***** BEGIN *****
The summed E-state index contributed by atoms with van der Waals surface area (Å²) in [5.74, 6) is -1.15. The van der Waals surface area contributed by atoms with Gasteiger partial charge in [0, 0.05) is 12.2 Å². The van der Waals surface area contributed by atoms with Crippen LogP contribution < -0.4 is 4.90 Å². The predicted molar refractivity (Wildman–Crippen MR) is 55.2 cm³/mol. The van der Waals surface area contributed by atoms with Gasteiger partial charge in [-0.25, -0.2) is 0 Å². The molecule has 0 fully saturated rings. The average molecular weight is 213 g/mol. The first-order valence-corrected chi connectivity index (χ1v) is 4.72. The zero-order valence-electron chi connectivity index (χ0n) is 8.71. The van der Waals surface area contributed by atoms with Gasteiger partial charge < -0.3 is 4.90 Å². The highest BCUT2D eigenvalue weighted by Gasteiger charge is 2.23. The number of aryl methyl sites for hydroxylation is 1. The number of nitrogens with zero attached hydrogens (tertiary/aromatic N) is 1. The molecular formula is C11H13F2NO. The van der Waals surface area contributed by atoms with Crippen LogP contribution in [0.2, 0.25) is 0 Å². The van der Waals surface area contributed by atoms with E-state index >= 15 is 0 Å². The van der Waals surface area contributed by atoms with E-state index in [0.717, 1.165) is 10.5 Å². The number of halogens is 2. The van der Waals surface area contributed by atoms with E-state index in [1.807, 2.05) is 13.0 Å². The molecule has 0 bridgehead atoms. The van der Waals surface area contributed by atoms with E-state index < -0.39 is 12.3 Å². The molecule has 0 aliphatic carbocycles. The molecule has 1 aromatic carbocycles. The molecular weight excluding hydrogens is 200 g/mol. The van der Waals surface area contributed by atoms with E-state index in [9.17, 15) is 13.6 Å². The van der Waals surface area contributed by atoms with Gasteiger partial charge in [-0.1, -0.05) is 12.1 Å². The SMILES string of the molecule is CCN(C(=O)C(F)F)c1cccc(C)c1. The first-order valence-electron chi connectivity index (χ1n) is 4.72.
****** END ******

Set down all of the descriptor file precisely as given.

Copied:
The summed E-state index contributed by atoms with van der Waals surface area (Å²) in [5.74, 6) is -1.15. The van der Waals surface area contributed by atoms with Gasteiger partial charge in [0, 0.05) is 12.2 Å². The van der Waals surface area contributed by atoms with Crippen LogP contribution < -0.4 is 4.90 Å². The predicted molar refractivity (Wildman–Crippen MR) is 55.2 cm³/mol. The van der Waals surface area contributed by atoms with Gasteiger partial charge in [-0.25, -0.2) is 0 Å². The molecule has 0 fully saturated rings. The average molecular weight is 213 g/mol. The first-order valence-corrected chi connectivity index (χ1v) is 4.72. The zero-order valence-electron chi connectivity index (χ0n) is 8.71. The van der Waals surface area contributed by atoms with Gasteiger partial charge < -0.3 is 4.90 Å². The highest BCUT2D eigenvalue weighted by Gasteiger charge is 2.23. The number of aryl methyl sites for hydroxylation is 1. The number of nitrogens with zero attached hydrogens (tertiary/aromatic N) is 1. The molecular formula is C11H13F2NO. The van der Waals surface area contributed by atoms with Crippen LogP contribution in [0.2, 0.25) is 0 Å². The van der Waals surface area contributed by atoms with E-state index >= 15 is 0 Å². The van der Waals surface area contributed by atoms with E-state index in [0.717, 1.165) is 10.5 Å². The number of halogens is 2. The van der Waals surface area contributed by atoms with E-state index in [1.807, 2.05) is 13.0 Å². The molecule has 0 bridgehead atoms. The van der Waals surface area contributed by atoms with E-state index < -0.39 is 12.3 Å². The molecule has 0 aliphatic carbocycles. The molecule has 1 aromatic carbocycles. The molecular weight excluding hydrogens is 200 g/mol. The van der Waals surface area contributed by atoms with E-state index in [9.17, 15) is 13.6 Å². The van der Waals surface area contributed by atoms with Gasteiger partial charge in [-0.1, -0.05) is 12.1 Å². The SMILES string of the molecule is CCN(C(=O)C(F)F)c1cccc(C)c1. The first-order valence-electron chi connectivity index (χ1n) is 4.72.